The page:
That does not mean Mr. Yakeleya and others like him are out of line. Mr. Yakeleya, for example, had his Granny's urgent instructions and consent from other family members. Walter Blondin is Mr. Yakeleya's uncle and considers his nephew's work "priceless." But the filmmaker had to earn his own community's trust.

Mr. Yakeleya directed the 28minute documentary called The Last Mooseskin Boat. It is one-part instructional video, one-part adventure film, one-part time capsule.

"It was preserving the culture," Mr. Blondin said of his nephew's 1982 film, which was produced with support from the federal and territorial governments. The National Film Board of Canada played a role. Elders approved. "He showed he had an ability to do these things."

Mr. Yakeleya expects the documentary about his family's experience with Imperial to be about an hour long.

Imperial, in a statement, said has met with the Blondin and Yakeleya families on "multiple occasions over the years to better understand their concerns.

"We have also searched our records and archives and have been unable to substantiate their claims, which would have taken place more than 95 years ago," Jon Harding, a spokesman for Imperial, said in the statement.

The company, which is a subsidiary of Exxon Mobil Corp., said it will touch "base with [the families] to see if there is new information we should consider," Mr. Harding said.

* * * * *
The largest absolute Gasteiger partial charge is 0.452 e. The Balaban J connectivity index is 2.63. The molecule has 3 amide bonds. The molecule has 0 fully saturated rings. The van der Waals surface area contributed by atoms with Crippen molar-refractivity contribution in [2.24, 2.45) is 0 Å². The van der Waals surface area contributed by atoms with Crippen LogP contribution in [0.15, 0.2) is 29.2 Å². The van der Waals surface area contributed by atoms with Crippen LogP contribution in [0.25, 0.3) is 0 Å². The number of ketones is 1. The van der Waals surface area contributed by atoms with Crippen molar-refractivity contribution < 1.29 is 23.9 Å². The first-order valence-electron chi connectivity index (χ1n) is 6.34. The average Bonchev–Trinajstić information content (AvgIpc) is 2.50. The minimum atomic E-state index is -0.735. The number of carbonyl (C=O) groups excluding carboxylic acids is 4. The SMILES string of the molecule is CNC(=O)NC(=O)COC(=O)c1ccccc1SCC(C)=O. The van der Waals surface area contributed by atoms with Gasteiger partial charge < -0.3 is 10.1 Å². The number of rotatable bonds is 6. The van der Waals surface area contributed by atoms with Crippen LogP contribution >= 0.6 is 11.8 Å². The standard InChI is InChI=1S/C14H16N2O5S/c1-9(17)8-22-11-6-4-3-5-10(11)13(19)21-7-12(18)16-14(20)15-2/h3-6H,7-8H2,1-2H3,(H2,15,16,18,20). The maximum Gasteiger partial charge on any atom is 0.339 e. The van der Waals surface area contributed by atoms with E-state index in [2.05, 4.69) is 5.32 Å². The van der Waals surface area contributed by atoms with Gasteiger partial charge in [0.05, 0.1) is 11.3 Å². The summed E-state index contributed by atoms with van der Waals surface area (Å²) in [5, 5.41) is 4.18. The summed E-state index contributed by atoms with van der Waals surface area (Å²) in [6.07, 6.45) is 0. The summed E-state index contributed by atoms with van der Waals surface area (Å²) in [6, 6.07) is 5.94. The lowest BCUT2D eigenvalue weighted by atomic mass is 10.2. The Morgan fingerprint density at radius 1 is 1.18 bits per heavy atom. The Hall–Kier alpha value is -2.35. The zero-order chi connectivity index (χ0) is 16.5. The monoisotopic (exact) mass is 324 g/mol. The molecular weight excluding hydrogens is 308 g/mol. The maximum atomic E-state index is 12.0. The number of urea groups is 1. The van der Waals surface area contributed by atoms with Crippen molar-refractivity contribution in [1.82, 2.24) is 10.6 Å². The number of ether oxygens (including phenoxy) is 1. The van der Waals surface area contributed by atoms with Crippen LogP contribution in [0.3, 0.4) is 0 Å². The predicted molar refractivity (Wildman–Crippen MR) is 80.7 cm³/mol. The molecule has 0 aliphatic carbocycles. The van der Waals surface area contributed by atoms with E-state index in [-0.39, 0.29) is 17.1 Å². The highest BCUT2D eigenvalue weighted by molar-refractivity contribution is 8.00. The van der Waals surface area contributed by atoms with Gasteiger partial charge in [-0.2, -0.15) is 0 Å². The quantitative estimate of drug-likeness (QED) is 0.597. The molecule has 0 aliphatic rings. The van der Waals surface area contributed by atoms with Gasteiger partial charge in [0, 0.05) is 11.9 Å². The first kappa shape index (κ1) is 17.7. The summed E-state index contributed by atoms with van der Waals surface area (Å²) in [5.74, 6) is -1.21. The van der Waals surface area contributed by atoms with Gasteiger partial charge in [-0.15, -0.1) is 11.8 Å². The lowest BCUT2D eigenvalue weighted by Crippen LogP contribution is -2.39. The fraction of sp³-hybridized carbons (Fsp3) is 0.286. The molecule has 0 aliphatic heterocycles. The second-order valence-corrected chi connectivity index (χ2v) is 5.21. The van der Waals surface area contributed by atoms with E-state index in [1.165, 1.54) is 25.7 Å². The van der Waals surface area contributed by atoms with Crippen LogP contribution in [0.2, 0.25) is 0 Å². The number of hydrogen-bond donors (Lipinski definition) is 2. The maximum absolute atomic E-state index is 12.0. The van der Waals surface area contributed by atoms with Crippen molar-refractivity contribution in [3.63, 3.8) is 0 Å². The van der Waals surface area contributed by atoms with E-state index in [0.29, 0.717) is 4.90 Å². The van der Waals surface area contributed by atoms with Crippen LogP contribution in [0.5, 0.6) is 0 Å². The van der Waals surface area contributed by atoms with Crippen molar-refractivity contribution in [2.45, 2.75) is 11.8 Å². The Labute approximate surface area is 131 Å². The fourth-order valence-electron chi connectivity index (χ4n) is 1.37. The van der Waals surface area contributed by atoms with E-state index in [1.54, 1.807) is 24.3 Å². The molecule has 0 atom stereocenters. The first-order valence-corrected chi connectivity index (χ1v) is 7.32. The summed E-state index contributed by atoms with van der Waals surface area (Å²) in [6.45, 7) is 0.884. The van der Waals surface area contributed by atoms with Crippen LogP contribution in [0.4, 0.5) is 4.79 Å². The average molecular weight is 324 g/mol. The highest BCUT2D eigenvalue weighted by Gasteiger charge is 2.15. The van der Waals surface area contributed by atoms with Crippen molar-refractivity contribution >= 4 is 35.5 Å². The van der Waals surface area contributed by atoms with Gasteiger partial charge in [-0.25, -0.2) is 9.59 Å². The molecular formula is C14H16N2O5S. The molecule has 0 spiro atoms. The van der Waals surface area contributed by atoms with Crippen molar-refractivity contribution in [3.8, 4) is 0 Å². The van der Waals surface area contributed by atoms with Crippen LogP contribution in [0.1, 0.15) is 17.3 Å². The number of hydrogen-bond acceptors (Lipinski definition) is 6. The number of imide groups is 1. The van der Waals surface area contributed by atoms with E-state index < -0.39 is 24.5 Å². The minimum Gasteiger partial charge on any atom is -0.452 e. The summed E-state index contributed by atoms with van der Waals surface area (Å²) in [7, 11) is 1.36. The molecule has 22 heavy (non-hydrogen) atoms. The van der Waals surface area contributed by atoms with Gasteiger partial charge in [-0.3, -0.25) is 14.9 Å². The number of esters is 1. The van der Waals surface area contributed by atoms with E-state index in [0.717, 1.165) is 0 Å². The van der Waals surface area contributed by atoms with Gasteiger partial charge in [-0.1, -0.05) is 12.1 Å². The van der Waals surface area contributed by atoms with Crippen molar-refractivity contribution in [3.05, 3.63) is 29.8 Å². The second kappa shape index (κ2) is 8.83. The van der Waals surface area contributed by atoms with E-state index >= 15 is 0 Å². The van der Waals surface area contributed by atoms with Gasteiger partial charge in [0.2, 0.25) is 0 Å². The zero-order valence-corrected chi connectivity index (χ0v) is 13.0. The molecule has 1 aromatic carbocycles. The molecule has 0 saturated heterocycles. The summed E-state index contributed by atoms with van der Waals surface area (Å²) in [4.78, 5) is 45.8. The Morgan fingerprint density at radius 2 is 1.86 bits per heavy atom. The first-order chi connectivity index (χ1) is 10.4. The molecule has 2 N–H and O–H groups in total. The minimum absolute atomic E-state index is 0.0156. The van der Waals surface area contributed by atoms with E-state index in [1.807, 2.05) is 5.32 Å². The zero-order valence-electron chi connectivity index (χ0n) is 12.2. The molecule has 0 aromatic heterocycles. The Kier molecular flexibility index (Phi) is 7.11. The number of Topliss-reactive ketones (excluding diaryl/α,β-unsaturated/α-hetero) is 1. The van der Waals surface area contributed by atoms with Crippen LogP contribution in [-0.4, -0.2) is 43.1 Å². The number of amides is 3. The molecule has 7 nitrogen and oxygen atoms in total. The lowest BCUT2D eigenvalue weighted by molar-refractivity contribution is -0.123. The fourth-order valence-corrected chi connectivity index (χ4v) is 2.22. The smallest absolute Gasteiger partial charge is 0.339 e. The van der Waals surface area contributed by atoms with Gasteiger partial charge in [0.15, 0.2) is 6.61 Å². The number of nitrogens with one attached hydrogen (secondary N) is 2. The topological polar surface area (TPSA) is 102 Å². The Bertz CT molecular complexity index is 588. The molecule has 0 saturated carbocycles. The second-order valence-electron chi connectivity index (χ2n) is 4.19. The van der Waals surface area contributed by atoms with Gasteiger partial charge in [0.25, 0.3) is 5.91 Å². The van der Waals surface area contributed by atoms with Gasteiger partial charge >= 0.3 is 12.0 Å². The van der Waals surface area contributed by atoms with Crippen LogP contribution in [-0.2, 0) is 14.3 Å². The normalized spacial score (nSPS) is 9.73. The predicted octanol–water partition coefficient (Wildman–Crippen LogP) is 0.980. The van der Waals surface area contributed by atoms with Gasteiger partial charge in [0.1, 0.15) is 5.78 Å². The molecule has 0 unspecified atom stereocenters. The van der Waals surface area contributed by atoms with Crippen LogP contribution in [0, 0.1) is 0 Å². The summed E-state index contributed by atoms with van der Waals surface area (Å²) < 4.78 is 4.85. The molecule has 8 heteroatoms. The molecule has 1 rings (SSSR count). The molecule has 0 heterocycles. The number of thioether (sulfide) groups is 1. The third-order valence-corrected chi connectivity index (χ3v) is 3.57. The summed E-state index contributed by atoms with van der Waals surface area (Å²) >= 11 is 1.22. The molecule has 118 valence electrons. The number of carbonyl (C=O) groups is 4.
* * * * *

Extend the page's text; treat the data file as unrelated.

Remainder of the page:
Mr. Yakeleya is determined to meet his Granny's request.

"I gave my word," he said.

Associated Graphic

A painting of Elizabeth Yakeleya, who died in 1994, was done by her grandson Raymond Yakeleya. Inspired by his grandma, he set out to chronicle the struggles of Indigenous people, who 'are marginalized, especially in media. Our stories never get out.'


Dene filmmaker Raymond Yakeleya, seen at home in Edmonton in November, is attempting to preserve his family's traditions and history.


Huh? How did I get here?
Return to Main Drew_Fagan Page
Subscribe to
The Globe and Mail

Email this article Print this article

space  Advertisement

Need CPR for your RSP? Check your portfolio’s pulse and lower yours by improving the overall health of your investments. Click here.


7-Day Site Search

Breaking News

Today's Weather


Rick Salutin
Merrily marching
off to war
Roy MacGregor
Duct tape might hold
when panic strikes

Where Manley is going with his first budget



For a columnist's most recent stories, click on their name below.


Roy MacGregor arrow
This Country
Jeffrey Simpson arrow
The Nation
Margaret Wente arrow
Hugh Winsor  arrow
The Power Game

Rob Carrick arrow
Personal Finance
Drew Fagan arrow
The Big Picture
Mathew Ingram arrow
Brent Jang arrow
Business West
Brian Milner arrow
Taking Stock
Eric Reguly arrow
To The Point
Andrew Willis arrow

Stephen Brunt arrow
The Game
Eric Duhatschek arrow
Allan Maki arrow
William Houston arrow
Truth & Rumours
Lorne Rubenstein arrow
 The Arts

John Doyle arrow
John MacLachlan Gray arrow
Gray's Anatomy
David Macfarlane arrow
Cheap Seats
Johanna Schneller arrow

Murray Campbell arrow
Ontario Politics
Lysiane Gagnon arrow
Inside Quebec
Marcus Gee arrow
The World
William Johnson arrow
Pit Bill
Paul Knox arrow
Heather Mallick arrow
As If
Leah McLaren arrow
Generation Why
Rex Murphy arrow
Japes of Wrath
Rick Salutin arrow
On The Other Hand
Paul Sullivan arrow
The West
William Thorsell arrow

Home | Business | National | Int'l | Sports | Columnists | The Arts | Tech | Travel | TV | Wheels

© 2003 Bell Globemedia Interactive Inc. All Rights Reserved.
Help & Contact Us | Back to the top of this page